John Leo is entirely right: if it weren't for blogs, talk radio, and other non-MSM elements of our media culture, things like Delaware's obnoxious residential life indoctrination program would continue on under the radar.
Sure, some group might file a lawsuit, but how do you think the NYT or WashPo would report it, if they deigned take notice at all?
People pay lots of attention to what professors say or write - and they should - but mostly, I suspect, because such writings are relatively easy to find. But the truth of the matter is that colleges' and universities' residential life programs can have much more pervasive effects, as they tend to really set the tone for the whole campus (or perhaps reflect and amplify one portion of it).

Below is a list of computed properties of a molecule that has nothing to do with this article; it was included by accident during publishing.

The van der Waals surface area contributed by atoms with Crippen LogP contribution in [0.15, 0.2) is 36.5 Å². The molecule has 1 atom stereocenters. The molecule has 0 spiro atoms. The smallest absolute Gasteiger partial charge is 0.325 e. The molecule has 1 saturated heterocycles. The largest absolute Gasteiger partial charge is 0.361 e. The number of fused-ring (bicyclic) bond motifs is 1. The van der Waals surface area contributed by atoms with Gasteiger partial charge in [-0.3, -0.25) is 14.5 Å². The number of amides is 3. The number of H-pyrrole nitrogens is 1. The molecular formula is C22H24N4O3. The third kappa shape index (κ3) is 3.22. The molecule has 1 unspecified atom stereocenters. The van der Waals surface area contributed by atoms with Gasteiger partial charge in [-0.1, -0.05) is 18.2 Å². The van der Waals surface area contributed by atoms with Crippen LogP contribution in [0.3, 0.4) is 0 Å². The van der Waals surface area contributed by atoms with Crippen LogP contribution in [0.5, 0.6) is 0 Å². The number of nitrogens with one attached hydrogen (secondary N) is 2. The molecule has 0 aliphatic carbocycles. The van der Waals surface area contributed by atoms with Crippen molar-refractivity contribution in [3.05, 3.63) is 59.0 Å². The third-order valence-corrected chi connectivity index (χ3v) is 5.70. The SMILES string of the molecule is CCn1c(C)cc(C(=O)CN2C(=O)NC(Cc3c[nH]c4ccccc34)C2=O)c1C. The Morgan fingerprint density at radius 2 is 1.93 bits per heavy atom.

And it's striking in an era when universities have largely eschewed their role acting in parents' place that they have nonetheless settled on what can only really be described as a kind of proto-totalitarian mindset. It reminds me of Vaclav Havel's classic essay "Power of the Powerless," where he talks about a greengrocer in communist Czechoslovakia who puts up posters in his shop with slogans like "Workers of the World Unite!" He knows, Havel says, that these are lies (in the sense that the state is not at all interested in the welfare of workers, united or otherwise) but puts them up anyway as a quite reasonable attempt to keep his job and protect his family. But in participating in the lies, he becomes implicated in his own oppression and, indeed, becomes a part of the oppression.